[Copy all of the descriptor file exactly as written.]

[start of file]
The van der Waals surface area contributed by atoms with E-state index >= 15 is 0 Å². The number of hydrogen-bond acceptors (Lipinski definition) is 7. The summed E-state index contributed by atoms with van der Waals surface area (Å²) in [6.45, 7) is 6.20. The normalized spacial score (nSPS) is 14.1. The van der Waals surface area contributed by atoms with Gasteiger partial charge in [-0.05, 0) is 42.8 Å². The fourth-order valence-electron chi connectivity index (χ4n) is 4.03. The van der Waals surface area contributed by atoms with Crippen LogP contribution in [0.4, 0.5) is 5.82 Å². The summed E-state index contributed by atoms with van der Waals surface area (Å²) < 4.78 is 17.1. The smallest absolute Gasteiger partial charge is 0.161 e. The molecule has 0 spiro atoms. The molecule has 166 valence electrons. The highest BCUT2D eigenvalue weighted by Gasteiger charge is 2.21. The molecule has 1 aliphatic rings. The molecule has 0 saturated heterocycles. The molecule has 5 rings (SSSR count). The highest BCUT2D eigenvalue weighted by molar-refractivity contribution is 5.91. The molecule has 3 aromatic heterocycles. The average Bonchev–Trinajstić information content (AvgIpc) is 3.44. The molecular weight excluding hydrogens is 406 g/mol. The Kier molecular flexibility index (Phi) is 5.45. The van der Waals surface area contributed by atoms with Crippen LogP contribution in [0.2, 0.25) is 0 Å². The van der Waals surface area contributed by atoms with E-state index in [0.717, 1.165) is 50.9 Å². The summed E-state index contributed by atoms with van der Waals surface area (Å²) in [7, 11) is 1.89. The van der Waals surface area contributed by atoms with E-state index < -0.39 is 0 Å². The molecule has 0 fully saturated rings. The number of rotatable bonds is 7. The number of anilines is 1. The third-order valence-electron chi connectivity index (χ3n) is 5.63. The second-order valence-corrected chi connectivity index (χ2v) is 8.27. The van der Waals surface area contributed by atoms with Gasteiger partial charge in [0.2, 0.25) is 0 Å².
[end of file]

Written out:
The van der Waals surface area contributed by atoms with E-state index >= 15 is 0 Å². The number of hydrogen-bond acceptors (Lipinski definition) is 7. The summed E-state index contributed by atoms with van der Waals surface area (Å²) in [6.45, 7) is 6.20. The normalized spacial score (nSPS) is 14.1. The van der Waals surface area contributed by atoms with Gasteiger partial charge in [-0.05, 0) is 42.8 Å². The fourth-order valence-electron chi connectivity index (χ4n) is 4.03. The van der Waals surface area contributed by atoms with Crippen LogP contribution in [0.4, 0.5) is 5.82 Å². The summed E-state index contributed by atoms with van der Waals surface area (Å²) < 4.78 is 17.1. The smallest absolute Gasteiger partial charge is 0.161 e. The molecule has 0 spiro atoms. The molecule has 166 valence electrons. The highest BCUT2D eigenvalue weighted by Gasteiger charge is 2.21. The molecule has 1 aliphatic rings. The molecule has 0 saturated heterocycles. The molecule has 5 rings (SSSR count). The highest BCUT2D eigenvalue weighted by molar-refractivity contribution is 5.91. The molecule has 3 aromatic heterocycles. The average Bonchev–Trinajstić information content (AvgIpc) is 3.44. The molecular weight excluding hydrogens is 406 g/mol. The Kier molecular flexibility index (Phi) is 5.45. The van der Waals surface area contributed by atoms with Crippen LogP contribution in [0.2, 0.25) is 0 Å². The van der Waals surface area contributed by atoms with E-state index in [0.717, 1.165) is 50.9 Å². The summed E-state index contributed by atoms with van der Waals surface area (Å²) in [7, 11) is 1.89. The van der Waals surface area contributed by atoms with E-state index < -0.39 is 0 Å². The molecule has 0 fully saturated rings. The number of rotatable bonds is 7. The number of anilines is 1. The third-order valence-electron chi connectivity index (χ3n) is 5.63. The second-order valence-corrected chi connectivity index (χ2v) is 8.27. The van der Waals surface area contributed by atoms with Gasteiger partial charge in [0.2, 0.25) is 0 Å².